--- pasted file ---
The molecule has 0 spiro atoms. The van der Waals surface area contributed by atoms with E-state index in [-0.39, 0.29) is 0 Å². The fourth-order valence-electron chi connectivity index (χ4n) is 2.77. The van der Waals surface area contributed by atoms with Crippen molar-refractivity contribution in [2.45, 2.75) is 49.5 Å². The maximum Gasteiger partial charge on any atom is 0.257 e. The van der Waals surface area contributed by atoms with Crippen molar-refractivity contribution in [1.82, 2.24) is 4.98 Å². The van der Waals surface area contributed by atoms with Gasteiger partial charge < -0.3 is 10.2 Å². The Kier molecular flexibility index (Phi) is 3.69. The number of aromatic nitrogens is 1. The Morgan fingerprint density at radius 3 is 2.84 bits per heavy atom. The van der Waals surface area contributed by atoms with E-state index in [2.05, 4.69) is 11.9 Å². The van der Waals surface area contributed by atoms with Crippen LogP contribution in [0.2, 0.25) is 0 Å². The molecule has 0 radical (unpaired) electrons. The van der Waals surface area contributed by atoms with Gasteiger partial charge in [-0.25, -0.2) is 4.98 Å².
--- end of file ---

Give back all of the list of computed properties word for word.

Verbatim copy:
The molecule has 0 spiro atoms. The van der Waals surface area contributed by atoms with E-state index in [-0.39, 0.29) is 0 Å². The fourth-order valence-electron chi connectivity index (χ4n) is 2.77. The van der Waals surface area contributed by atoms with Crippen molar-refractivity contribution in [2.45, 2.75) is 49.5 Å². The maximum Gasteiger partial charge on any atom is 0.257 e. The van der Waals surface area contributed by atoms with Crippen molar-refractivity contribution in [1.82, 2.24) is 4.98 Å². The van der Waals surface area contributed by atoms with Gasteiger partial charge < -0.3 is 10.2 Å². The Kier molecular flexibility index (Phi) is 3.69. The number of aromatic nitrogens is 1. The Morgan fingerprint density at radius 3 is 2.84 bits per heavy atom. The van der Waals surface area contributed by atoms with E-state index in [2.05, 4.69) is 11.9 Å². The van der Waals surface area contributed by atoms with Crippen LogP contribution in [0.2, 0.25) is 0 Å². The molecule has 0 radical (unpaired) electrons. The van der Waals surface area contributed by atoms with Gasteiger partial charge in [-0.25, -0.2) is 4.98 Å².